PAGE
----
Net premiums written 1999
$11,171m (£7,839.4m)

European head office:
One Lime Street,
United Kingdom

Tel: +44 20 7327 1000

Established in 1688 (approx).

Main classes of business: A full range of risks

Lloyd's began in Edward Lloyd's Thames-side coffee house in Tower Street in the City of London. Although the exact date of its establishment is unknown, evidence exists that Lloyd's coffee house was well known in London business circles by 1688.

Lloyd himself was not involved in insurance, but provided premises, reliable shipping news and a variety of services to enable his clientele of ships' captains, merchants and rich men to carry on their business of insuring ships and their cargoes.

The wealthy individuals in the coffee house would each take a share of a risk, signing their names one beneath the other on the policy, together with the amount they agreed to cover. For this reason they were known as “underwriters”.

Lloyd died in 1713, but the coffee house continued to prosper as a centre for marine insurance and by the end of the 18th century the underwriters had elected a committee and moved to their own premises in the Royal Exchange. Only members of Lloyd's were allowed to accept insurance business.

The Society of Lloyd's was incorporated by Lloyd's Act 1871, which provided the business with a sound legal basis and laid the foundations for today's market. By the turn of the century, the traditional club of marine underwriters had become an international market for insurance risks of almost every type. Lloyd's pre-eminence as a world centre for insurance had been established.

Saxon Riley- Chairman

Saxon Riley, 61, joined Cornhill Insurance Company in 1955 and, in 1961, moved to Scholfields, then one of Manchester's largest insurance brokers.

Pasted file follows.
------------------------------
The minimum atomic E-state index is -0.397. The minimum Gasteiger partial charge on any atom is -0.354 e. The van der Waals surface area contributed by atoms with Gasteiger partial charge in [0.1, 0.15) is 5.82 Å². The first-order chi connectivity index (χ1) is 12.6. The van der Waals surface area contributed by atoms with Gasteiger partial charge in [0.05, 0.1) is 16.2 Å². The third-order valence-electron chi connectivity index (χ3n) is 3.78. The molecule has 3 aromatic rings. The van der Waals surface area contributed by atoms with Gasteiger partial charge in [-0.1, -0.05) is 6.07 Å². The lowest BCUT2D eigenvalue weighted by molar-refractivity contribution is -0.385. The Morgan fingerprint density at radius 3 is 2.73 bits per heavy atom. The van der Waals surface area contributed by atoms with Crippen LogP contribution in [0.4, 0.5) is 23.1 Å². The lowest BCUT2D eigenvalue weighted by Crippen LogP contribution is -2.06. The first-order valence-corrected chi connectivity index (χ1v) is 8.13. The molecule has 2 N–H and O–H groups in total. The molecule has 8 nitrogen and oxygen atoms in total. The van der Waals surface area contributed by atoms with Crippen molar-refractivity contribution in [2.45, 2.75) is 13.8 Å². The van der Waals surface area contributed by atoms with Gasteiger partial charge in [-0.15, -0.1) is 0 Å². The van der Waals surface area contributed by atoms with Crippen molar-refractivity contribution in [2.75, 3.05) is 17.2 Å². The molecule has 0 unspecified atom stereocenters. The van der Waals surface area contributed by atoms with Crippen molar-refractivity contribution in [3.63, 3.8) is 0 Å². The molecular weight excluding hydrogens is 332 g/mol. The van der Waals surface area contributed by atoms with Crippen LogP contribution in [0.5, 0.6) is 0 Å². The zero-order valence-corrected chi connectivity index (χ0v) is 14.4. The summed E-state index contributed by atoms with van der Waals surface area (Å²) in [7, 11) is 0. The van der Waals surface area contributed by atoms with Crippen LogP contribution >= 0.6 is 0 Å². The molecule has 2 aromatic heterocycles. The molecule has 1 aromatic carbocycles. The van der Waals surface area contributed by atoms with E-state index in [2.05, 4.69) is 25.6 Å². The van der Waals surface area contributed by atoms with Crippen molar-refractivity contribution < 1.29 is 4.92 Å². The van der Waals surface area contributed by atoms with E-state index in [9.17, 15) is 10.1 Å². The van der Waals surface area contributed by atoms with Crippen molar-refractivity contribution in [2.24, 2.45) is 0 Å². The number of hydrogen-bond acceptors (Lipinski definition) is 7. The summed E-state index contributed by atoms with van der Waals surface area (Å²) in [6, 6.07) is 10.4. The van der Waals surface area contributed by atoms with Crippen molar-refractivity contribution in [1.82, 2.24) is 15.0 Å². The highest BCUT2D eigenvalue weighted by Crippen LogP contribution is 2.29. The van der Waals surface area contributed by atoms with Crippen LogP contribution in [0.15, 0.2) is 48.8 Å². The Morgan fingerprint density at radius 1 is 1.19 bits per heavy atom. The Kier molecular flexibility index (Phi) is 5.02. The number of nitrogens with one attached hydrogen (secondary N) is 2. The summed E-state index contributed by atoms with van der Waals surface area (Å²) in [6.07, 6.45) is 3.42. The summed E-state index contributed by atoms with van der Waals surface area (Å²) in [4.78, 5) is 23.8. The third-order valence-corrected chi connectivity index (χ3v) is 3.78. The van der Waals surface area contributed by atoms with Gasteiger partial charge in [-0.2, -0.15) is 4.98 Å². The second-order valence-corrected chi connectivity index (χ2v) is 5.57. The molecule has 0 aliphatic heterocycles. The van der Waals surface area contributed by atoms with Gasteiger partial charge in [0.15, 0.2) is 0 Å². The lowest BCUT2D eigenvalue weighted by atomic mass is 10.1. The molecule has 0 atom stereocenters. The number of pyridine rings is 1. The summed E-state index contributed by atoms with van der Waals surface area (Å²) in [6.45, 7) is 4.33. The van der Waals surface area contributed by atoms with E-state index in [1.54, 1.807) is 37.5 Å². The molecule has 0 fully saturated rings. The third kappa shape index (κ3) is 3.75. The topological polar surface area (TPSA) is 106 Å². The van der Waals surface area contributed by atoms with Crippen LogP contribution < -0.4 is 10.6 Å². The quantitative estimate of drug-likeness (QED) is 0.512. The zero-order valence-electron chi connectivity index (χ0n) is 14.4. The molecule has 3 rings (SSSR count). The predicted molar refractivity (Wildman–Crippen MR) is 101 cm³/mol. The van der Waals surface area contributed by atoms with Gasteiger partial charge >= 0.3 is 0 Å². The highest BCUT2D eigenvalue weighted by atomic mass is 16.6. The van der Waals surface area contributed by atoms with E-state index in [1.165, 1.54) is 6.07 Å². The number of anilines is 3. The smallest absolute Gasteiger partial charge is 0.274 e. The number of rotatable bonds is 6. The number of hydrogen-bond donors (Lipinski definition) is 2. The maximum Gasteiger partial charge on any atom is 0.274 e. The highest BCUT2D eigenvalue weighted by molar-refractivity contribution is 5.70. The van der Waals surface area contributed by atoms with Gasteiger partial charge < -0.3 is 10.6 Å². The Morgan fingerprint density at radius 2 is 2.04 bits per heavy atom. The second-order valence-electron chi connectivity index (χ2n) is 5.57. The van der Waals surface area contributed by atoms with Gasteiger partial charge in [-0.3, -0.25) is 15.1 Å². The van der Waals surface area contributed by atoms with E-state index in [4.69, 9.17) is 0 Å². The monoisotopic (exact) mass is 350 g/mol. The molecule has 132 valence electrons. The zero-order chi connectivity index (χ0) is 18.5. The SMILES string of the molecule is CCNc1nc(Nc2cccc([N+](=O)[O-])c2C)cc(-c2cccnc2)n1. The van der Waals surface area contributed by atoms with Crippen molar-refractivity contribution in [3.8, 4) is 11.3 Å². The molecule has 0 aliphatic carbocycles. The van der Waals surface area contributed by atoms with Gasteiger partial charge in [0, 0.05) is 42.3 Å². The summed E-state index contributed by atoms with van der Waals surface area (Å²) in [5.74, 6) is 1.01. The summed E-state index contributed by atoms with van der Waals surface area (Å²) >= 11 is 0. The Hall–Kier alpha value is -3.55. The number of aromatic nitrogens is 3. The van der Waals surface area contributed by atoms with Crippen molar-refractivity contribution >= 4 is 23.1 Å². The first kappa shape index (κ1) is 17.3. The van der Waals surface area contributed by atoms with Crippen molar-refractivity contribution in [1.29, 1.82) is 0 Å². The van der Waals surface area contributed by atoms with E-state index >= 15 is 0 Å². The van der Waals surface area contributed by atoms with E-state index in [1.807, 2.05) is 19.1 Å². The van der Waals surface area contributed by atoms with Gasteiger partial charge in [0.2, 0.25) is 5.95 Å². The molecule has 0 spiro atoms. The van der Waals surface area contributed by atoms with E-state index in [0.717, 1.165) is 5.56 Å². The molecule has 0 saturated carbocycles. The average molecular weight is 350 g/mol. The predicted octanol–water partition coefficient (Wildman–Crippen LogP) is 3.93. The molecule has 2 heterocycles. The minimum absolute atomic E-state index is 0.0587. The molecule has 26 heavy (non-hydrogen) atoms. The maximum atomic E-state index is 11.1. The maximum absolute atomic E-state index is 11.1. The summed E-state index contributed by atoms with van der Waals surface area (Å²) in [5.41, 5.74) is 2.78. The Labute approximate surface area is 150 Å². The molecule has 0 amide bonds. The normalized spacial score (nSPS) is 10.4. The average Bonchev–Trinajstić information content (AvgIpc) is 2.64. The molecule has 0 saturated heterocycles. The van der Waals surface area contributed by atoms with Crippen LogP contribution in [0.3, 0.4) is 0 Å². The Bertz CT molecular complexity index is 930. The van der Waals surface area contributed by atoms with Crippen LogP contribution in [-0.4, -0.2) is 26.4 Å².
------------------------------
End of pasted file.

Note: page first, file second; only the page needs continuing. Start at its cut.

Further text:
In 1964, he joined Price Forbes and was almost immediately seconded to Price Forbes in Johannesburg, South Africa. In 1970 Riley returned to London and, following a series of managerial positions, was appointed a director of Sedgwick Group in 1985 and a member of its executive committee in December 1988.

Riley became chairman of Sedgwick Broking Services on its formation in 1989. In 1990, he was appointed vice-chairman of Sedgwick Group and in January 1992, group managing director with responsibility for the group's insurance, reinsurance, broking and risk services activities worldwide. In July 1992, he was appointed chief executive and became chairman in March 1997. In January 1999, he was appointed a director of Marsh and McLennan Companies.

He was elected to the Council of Lloyd's in January 1999.

Nicholas Prettejohn- CEO
Nick Prettejohn, 40, joined the Corporation of Lloyd's in 1995 as head of Strategy. He played a key role in the reconstruction and renewal (R&R) process which reorganised Lloyd's after the losses of the late 1980s and early 1990s.

Following the successful completion of R&R in 1996, Prettejohn spearheaded the reorganisation of the corporation's functions into six business units and became managing director of Lloyd's business development unit. With responsibility for the international and marketing departments, he saw Lloyd's development in new markets, most notably Asia, Eastern Europe and Latin America. In 1998, he also assumed responsibility for Lloyd's North America business unit and in July 1999, he was appointed chief executive of Lloyd's.

As chief executive, he chairs Lloyd's Market Board, which is responsible for the development and growth of Lloyd's worldwide business. He is also responsible for the re-organisation of the corporation to service the needs and requirements of the market.

Prior to joining Lloyd's, he was director of Corporate Strategy at National Freight Corporation, one of the first privatisation's of the Thatcher era. Between 1991 and 1994, he was a director of Apax Partners, a private equity fund.

Prettejohn began his business career in 1982 as a research associate with management consultants Bain and Co.